Although both the right upper and lower lung were adenocarcinoma, but the specific subtype was different. After kidney transplantation, the patient took immunosuppressant and anti-rejection drugs for a long term. Thus, he was at a status of low immunity and weak autoimmune monitoring, who was prone to develop cancer. In this case, TB was diagnosed earlier and the cancer was at stage IA. We inferred that TB developed first and induced neoplastic transformation. The cancer cells may grow adherently along the acinar duct, resulting in obvious enlargement of the lesion 2 years later. However, the right lower cavity-like nodules develop more slowly in comparison. Because the causes are not exactly the same, the subtypes are different, and ultimately the prognosis and course of the disease are not necessarily the same.
Challenges on definite diagnosis of TB and lung cancer
Because most individuals presented with atypical and unspecific symptoms and the radio-logical findings between TB and lung cancer were very similar, challenges remain on diagnosing co-existence of tuberculosis and lung cancer [14, 21]. In this case, the presence of cavitary lesion on the chest CT image indicated possible TB infection. Nevertheless, cavities on thoracic images occasionally indicated various infections, autoimmune conditions, or primary and metastatic malignancies . Moreover, the heterogeneous pattern of FDG uptake increase may provide clues to the presence of double pathologies: infection and malignancy . Therefore, CT-guided PTNB was applied for definite diagnosis, which provided high accuracy, sensitivity, and specificity for both malignancy and infection . A recent research revealed that CT-guided PTNB had overall diagnostic accuracy of 83% (19/20) in the evaluation of pulmonary consolidation lesions .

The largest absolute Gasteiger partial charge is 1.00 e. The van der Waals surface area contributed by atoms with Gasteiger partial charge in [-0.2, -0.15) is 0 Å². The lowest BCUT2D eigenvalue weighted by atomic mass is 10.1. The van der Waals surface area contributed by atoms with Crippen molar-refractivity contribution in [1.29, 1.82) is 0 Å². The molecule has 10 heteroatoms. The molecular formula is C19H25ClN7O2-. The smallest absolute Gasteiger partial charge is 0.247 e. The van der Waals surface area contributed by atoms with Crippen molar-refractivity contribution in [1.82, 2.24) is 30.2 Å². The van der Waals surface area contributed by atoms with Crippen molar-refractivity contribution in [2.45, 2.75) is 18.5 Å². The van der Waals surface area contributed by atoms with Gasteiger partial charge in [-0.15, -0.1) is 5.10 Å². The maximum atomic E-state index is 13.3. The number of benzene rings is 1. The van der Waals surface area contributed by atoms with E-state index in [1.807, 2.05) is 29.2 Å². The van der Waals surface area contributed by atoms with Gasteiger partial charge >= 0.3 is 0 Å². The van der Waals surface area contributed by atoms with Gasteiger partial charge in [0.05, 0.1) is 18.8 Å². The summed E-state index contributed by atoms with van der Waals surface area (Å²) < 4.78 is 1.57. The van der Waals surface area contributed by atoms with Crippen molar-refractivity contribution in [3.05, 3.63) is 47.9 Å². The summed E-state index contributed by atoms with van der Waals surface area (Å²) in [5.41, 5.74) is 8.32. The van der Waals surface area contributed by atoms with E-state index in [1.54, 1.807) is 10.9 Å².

Challenges on anti-TB treatment in KTRs
Anti-TB medications in KTRs caused a high mortality from 12 to 16.7% all over the world . In addition, drug-drug interactions with immunosuppressive drugs might lead to potential renal or liver toxicity . The well-known “first line” anti-TB regimen includes isoniazid, rifampicin, pyrazinamide and ethambutol. In this case, rifampicin was firstly excluded because of its renal toxicity. Pyrazinamide was not used as it would lead to hyperuricemia and influence the renal function. A recent retrospective study proved that concurrent chemotherapy (anti-cancer and anti-TB chemotherapy) was effective and safe for treating cancer patients with active TB . However, immune checkpoint inhibitors such as PD-1/PD-L1 were widely used on cancer treatment, which may induce reactivation of LTBI or develop active TB . Fortunately, this patient only required anti-TB therapy since the cancer lesions were resected by surgery.
In conclusion, this case described a rare phenomenon of co-existence of smear-negative pulmonary TB and lung adenocarcinoma in KTRs, which highlighted the clinical awareness of co-occurrence of TB and de novo malignancy after renal transplant and emphasized the value of biopsy and 18F-FDG-PET in early diagnosis of TB and cancer. The anti-TB therapy should consider the complicated drug–drug interactions with immunosuppressive agents, and anti-cancer medications.